A note from Capt. Lael Johnson:

“When I make a cast, there is always a fish I think about that might be in this run, bucket, or tail out. The fish I’m thinking about looks like this, and the hope that he’s out there keeps me going, rain, sleet, snow, or hail looking for the perfect fish. It’s tough to find an unmarked, large chrome steelhead with no scars from seals or nets, and this fish was flawless, and it fought with all of its size and strength.

He ate right above a large root ball next to some fast water and gave me the fight of my career. I just got a 15-foot rod, and @islanderreels set me up with an MR3 that had been turned into a fly reel to balance the rod. I wanted to break the rod in, and I would have been happy with a six-pounder, but this is the first fish that setup found. With a steelhead this size matched with a fast water speed, I needed everything this rod and reel had to get that fish into the net. You don’t need a 10wt flag pole to fish for steelhead, but if you’re chasing something like this, it’s good to be prepared.

Thankful we got a season for an opportunity to have something like this happen!”

Tips & Tight Line Tricks

Where do I fish?

Photo By Ben Matthews

Locate places in the river where the water is at a slower speed than all other surrounding water. Make sure you are capable of fishing this type of water where there is little room for the fish to pass you without seeing your fly. Doing so requires understanding water speed and the bottom’s characteristics while also getting your fly to swing within three feet of the bottom. Of course, this needs to be matched with the proper cast, sink tip, fly size, and overall presentation to get your line to come tight. At best, for those new to the sport, at least your not casting in “wish and a prayer water” where the fish can pass you without even seeing your fly. Good luck, and keep swinging!

The grab? What do I do?

Photo by Ben Matthews

There are many ways to react after the grab, and I’m not going to tell you every possibility; there are a bunch. What I do want to put in your mind is this….

You went through all this work of traveling, searching, casting, and possibly poor weather. If the fish wants the fly, Don’t take it away from him! If you are confident enough to strike, ensure you are setting the hook against the full weight of the fish, and after that, let them run! Steelhead are trout, but don’t treat them like that; no trout sets as soon as the line comes tight.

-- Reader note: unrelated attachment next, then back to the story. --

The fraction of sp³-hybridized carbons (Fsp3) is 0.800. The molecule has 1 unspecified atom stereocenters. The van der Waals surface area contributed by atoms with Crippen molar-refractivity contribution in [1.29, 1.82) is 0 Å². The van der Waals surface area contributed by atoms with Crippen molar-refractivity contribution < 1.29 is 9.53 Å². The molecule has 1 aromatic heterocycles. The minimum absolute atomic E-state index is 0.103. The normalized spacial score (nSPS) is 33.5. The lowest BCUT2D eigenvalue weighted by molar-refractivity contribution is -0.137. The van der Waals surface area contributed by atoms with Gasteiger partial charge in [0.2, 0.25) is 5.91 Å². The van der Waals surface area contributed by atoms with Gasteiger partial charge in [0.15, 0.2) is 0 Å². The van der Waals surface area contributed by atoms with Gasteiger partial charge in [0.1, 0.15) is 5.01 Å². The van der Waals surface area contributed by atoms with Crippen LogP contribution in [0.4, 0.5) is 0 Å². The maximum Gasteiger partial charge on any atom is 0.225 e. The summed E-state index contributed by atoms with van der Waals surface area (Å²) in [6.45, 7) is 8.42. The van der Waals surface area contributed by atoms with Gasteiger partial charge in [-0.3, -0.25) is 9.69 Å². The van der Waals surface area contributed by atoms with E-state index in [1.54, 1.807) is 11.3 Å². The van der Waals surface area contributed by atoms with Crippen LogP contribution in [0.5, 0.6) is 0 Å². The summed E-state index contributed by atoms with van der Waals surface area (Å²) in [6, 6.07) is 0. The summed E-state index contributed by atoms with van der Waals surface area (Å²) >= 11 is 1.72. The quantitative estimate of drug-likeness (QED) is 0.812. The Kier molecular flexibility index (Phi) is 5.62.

Captain, we are ready for landing

Photo by Ben Matthews

Landing a fish is when you get a chance to lock in that experience with a photo, and there is a best practice when getting the job done by tailing a fish or putting it in the net.

  1.  Don’t drag a fish on any rocks or bank it to make this moment happen, do this right, and try to stay deep so if the fish jumps or rolls, it won’t hit its head.
  2. Keep your rod low and bent toward your buddy or landing spot, not straight up in the air. Keeping the rod down and aimed at your target gives you control in the fight.
  3. If you are going for the tail yourself or have help, if the fish is not ready, let them go for another run. Dont exhaust the fish, but there is no need to try when they are spicy and not prepared, that’s the moment you might pull a hook and see them swim away.
  4. Be ready for the photo, and care about the fish more than your memory!

Angler Story of the Week from Captain Lael Johnson, be sure to follow him on Instagram at @flygyde. Johnson is the founder of the FYSH Foundation, a non profit organization “helping others find peace through fishing and the enjoyment of the outdoors.”

Check out the articles below:

Costa Behind the Guides: Lael Paul Johnson

5 O’Clock on the Water: How to Make the ‘Liquid Smoke’ Cocktail With Lael Paul Johnson


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